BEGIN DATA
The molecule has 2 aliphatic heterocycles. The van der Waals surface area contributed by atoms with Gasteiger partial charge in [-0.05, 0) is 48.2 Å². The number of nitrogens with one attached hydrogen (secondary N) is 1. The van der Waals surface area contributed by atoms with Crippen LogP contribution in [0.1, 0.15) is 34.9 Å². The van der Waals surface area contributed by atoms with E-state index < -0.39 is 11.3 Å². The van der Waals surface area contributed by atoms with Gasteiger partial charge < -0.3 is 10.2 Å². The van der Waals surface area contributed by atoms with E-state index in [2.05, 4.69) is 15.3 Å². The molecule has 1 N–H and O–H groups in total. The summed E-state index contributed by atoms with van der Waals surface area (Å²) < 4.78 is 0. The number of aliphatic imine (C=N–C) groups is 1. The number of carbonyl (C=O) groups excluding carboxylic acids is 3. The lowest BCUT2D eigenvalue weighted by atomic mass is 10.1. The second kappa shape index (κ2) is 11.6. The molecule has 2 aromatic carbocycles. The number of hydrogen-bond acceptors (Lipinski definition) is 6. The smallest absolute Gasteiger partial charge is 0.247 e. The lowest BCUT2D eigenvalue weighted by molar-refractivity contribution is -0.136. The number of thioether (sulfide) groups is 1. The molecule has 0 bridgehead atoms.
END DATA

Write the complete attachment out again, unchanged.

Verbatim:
The molecule has 2 aliphatic heterocycles. The van der Waals surface area contributed by atoms with Gasteiger partial charge in [-0.05, 0) is 48.2 Å². The number of nitrogens with one attached hydrogen (secondary N) is 1. The van der Waals surface area contributed by atoms with Crippen LogP contribution in [0.1, 0.15) is 34.9 Å². The van der Waals surface area contributed by atoms with E-state index < -0.39 is 11.3 Å². The van der Waals surface area contributed by atoms with Gasteiger partial charge < -0.3 is 10.2 Å². The van der Waals surface area contributed by atoms with E-state index in [2.05, 4.69) is 15.3 Å². The molecule has 1 N–H and O–H groups in total. The summed E-state index contributed by atoms with van der Waals surface area (Å²) < 4.78 is 0. The number of aliphatic imine (C=N–C) groups is 1. The number of carbonyl (C=O) groups excluding carboxylic acids is 3. The lowest BCUT2D eigenvalue weighted by atomic mass is 10.1. The second kappa shape index (κ2) is 11.6. The molecule has 2 aromatic carbocycles. The number of hydrogen-bond acceptors (Lipinski definition) is 6. The smallest absolute Gasteiger partial charge is 0.247 e. The lowest BCUT2D eigenvalue weighted by molar-refractivity contribution is -0.136. The number of thioether (sulfide) groups is 1. The molecule has 0 bridgehead atoms.